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LINGUIST List 24.4492

Mon Nov 11 2013

Review: Semantics; Syntax: Alexiadou & Schäfer (2013)

Editor for this issue: Joseph Salmons <jsalmonslinguistlist.org>

Date: 12-Aug-2013
From: Laura Arman <laura.armangmail.com>
Subject: Non-Canonical Passives
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Book announced at http://linguistlist.org/issues/24/24-1578.html

EDITOR: Artemis Alexiadou
EDITOR: Florian Schäfer
TITLE: Non-Canonical Passives
SERIES TITLE: Linguistik Aktuell/Linguistics Today 205
PUBLISHER: John Benjamins
YEAR: 2013

REVIEWER: Laura Arman, University of Manchester

INTRODUCTION
In its own words, the work under review supports the claim by Huang (1999)
that there is no real definition of canonical and non-canonical passives. Each
chapter presents a language-internal study of constructions labelled at some
point in recent linguistic history as 'non-canonical passives', providing
evidence that no clear distinction exists of what properties are exclusively
passive. This means that no unifying theory of passives or account of their
structure exists that accommodates all possible passives and the construction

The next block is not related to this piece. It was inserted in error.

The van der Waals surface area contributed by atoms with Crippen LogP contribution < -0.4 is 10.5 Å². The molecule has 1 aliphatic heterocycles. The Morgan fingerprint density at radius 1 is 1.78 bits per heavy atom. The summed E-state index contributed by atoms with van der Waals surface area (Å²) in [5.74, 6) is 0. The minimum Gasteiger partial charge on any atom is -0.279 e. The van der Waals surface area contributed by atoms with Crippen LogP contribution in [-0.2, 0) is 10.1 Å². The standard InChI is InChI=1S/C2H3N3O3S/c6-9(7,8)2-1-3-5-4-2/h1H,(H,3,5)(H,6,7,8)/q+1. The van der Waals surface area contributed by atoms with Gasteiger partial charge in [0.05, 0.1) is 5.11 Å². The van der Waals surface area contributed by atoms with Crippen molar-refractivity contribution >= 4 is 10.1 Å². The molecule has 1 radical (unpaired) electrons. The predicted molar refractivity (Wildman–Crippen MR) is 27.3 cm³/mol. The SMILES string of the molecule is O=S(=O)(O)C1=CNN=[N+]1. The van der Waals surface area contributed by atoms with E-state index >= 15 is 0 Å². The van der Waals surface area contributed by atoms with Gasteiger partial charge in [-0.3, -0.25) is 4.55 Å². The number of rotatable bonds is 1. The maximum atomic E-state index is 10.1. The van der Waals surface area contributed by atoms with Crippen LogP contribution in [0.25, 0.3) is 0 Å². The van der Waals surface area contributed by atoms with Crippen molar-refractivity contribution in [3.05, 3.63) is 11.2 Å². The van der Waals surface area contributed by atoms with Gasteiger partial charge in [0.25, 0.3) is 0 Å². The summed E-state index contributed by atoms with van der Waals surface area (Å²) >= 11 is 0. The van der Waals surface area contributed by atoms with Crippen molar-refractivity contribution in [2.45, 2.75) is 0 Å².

or 'voice phenomenon' has been characterized as a cluster of features in
typological work for decades (Siewierska 1984, Keenan and Dryer 2007). This
book makes no correction to our notion of passive as it stands, with most
chapters elaborating on cases where formal theories either dismiss or fail to
differentiate constructions. The above is an issue summarized and exemplified
concisely in the introductory chapter by the editors, taking into account
previous well-used 'definitions' of passive.

SUMMARY
Artemis Alexiadou and Florian Schäfer’s introduction outlines several
properties considered to define or diagnose passives. Using Baker, Johnson &
Roberts (1989) as a basis, the chapter exemplifies the kind of diagnostics
widely used for passives which are employed by all chapters of this collected
work, disambiguating passives from superficially similar clauses: licensing of